In The Trenches

Are you the smartest person in the room?

Published on March 23, 2015 Back to blog
If you're the Smartest Person in the Room, You're in the Wrong Room

Recently, while listening to a show on NPR, one of the guests commented, “If you’re the smartest person in the room, then leave the room.” When I heard this slightly modified version of the more common phrase, I thought, “Definitely!” and decided it would make for a great lesson in a blog post. However, as I sat down to write this blog, I began questioning the advice, and have come to the conclusion that no one should heed it.

First of all, in theory, if the “smartest” person in the room actually left the room, there would eventually be no one left in the room. So, that doesn’t seem very effective, does it?

But, more importantly, how do you define the smartest person in the room? I was recently in a meeting with a group of people who, with advanced degrees from the likes of MIT and Harvard, were arguably far more intelligent than me. To be completely honest, there were times when I was challenged to keep up with the conversation. However, when it came to marketing (the reason for the meeting), I’d like to think I brought some intelligence that may have otherwise been absent. And each of my colleagues also shared perspectives that I was lacking. The good news is that no one left the room (well, one guy left a bit early, but for other reasons), and we were able to accomplish what we came together for.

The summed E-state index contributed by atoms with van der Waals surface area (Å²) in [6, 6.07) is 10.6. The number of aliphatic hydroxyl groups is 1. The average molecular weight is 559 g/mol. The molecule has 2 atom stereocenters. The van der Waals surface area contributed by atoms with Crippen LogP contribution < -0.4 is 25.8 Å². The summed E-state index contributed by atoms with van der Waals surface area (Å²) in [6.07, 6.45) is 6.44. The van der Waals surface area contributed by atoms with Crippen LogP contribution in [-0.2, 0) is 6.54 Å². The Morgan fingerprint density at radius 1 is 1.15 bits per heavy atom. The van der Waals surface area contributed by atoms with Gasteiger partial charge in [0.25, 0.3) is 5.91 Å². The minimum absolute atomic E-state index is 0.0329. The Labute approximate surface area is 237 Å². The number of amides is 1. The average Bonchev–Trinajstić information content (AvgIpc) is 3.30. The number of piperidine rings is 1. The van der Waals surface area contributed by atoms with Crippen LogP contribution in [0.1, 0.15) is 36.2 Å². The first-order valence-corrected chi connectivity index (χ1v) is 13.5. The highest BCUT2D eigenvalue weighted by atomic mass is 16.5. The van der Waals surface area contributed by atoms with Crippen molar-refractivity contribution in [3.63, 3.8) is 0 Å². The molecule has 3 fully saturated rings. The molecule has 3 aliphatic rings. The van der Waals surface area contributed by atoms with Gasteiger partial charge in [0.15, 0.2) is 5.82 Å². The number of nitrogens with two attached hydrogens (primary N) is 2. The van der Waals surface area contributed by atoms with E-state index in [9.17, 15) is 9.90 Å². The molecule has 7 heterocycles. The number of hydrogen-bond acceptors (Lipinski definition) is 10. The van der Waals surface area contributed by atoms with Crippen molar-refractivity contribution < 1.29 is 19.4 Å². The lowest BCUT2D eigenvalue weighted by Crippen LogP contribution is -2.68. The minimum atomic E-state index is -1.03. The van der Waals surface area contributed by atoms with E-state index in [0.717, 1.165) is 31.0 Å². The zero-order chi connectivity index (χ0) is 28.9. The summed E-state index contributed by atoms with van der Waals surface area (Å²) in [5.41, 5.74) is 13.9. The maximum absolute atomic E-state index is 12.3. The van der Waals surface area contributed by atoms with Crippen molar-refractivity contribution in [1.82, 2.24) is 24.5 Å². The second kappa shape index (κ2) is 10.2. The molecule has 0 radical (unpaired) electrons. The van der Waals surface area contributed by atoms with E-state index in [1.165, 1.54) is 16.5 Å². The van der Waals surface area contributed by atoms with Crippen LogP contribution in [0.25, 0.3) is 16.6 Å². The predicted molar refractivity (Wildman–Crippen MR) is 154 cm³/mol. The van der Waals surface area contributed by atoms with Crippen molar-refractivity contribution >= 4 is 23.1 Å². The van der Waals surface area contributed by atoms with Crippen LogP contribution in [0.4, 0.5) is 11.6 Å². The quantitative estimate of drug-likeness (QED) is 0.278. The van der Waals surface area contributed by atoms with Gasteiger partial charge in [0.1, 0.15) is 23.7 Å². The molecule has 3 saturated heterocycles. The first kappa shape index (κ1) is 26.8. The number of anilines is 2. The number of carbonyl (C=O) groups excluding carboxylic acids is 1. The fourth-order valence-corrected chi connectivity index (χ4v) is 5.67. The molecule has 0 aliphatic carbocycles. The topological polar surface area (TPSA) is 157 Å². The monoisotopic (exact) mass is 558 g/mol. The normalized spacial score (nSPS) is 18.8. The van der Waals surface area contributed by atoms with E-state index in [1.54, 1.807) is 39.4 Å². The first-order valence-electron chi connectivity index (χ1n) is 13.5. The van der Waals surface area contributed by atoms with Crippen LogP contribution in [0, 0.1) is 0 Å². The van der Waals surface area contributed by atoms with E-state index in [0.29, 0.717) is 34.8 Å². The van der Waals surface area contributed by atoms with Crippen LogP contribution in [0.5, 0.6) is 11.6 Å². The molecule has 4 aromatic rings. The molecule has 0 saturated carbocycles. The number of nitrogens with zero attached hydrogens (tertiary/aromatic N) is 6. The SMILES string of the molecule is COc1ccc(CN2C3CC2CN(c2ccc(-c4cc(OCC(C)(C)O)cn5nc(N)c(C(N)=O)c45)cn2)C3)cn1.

The point is that we are all smart in our own ways. Whether it be educational training, skill sets, work history, personal experiences or cultural backgrounds, we each provide a unique perspective. There is no “smartest person in the room.” Instead, everyone in the room should be the smartest about a perspective that can contribute to the discussion.

So, today, I ask that we all heed new advice and offer this to anyone who steps into a meeting. “If you are NOT the smartest person in this room about something that can add value to the conversation, please leave the room.” (NOTE: Learners are also welcome, but should think about how they can positively contribute.)

Thanks for listening, and I look forward to being in a meeting with you soon. As always, please feel free to share your thoughts by commenting on my blog. And if you agree with the advice, please share it.


Jeff Freedman
CEO/Managing Partner
Small Army | Finn Partners